April 8, 2012

Ofsted 'to be barred from classroom' in teacher protest

Ofsted inspectors face being locked out of classrooms as part of action by the National Union of Teachers.

School inspections in England could be thrown into chaos after teachers threatened to boycott Ofsted.

The official education watchdog faces being locked out classrooms and denied key data on pupils as part of a major protest over the “destructive” inspection system, it has emerged.

The National Union of Teachers backed plans that may lead to a campaign of “non-cooperation” with the regulator amid claims inspections have a major impact on staff workload, damage morale and promote a culture of exam cramming.

It follows the launch of similar action in Northern Ireland where dozens of inspections have been deferred or left incomplete following a mass boycott by unions.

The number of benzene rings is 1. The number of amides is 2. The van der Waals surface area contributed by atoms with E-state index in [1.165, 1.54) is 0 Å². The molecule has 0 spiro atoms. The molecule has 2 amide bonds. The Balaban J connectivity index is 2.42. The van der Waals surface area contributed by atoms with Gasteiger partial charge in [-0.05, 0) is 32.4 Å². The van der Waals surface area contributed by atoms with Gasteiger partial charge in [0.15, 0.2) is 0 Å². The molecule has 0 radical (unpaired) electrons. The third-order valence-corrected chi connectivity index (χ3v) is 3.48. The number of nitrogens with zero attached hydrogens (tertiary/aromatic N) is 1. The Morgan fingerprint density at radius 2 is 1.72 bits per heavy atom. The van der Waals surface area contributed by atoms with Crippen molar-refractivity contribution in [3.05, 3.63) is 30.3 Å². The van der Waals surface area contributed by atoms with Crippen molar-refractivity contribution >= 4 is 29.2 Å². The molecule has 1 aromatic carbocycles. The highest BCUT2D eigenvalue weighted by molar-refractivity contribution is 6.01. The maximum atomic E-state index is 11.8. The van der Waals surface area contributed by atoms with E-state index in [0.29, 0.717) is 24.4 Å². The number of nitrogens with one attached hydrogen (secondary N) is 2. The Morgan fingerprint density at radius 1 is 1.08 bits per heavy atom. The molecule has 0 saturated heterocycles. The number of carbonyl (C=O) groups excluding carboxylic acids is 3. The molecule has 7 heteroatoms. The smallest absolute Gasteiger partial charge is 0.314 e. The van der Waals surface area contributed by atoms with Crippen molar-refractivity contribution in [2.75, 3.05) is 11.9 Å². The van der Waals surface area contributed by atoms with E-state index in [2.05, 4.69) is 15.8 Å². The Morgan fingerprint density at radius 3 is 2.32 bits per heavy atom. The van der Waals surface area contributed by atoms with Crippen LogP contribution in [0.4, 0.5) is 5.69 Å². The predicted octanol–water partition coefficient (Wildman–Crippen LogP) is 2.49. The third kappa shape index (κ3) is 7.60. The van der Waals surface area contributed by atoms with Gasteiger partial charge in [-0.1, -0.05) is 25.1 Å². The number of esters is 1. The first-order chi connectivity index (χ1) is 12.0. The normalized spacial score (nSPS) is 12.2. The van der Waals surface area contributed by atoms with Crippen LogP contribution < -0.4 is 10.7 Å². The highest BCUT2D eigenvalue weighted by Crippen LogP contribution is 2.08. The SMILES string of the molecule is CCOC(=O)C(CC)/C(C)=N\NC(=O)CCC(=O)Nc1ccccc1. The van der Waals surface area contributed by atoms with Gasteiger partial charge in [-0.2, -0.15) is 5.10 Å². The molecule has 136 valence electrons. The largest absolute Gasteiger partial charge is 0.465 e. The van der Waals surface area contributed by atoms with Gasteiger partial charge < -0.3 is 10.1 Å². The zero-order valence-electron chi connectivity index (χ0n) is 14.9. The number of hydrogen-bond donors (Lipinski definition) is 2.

Today, the Department for Education attacked the proposed action, saying schools had to be accountable for the billions of pounds of taxpayers' money spent on the education system.

But Martin Powell Davies, a member of the NUT’s ruling executive, told the union’s annual conference that Ofsted was “not welcome in our schools”.

Bad behaviour can often be linked to poor teaching and a "dull" curriculum, said Ofsted.  
He said that – when inspectors enter the classroom – children should be told: “Stop what you are doing, we have got an unwelcome visitor and we need them to leave.”

“I am sure there are lots of us who have considered whether we could boycott Ofsted, whether we can have non-cooperation, and perhaps thought it is going to be a lot to ask people to do,” he said. “But when you hear about teachers who are actually doing it, it has to be something we should very strongly consider.”

Under a new system, Ofsted is proposing to launch no-notice inspections of schools in England to stop teachers over-preparing for official visits.

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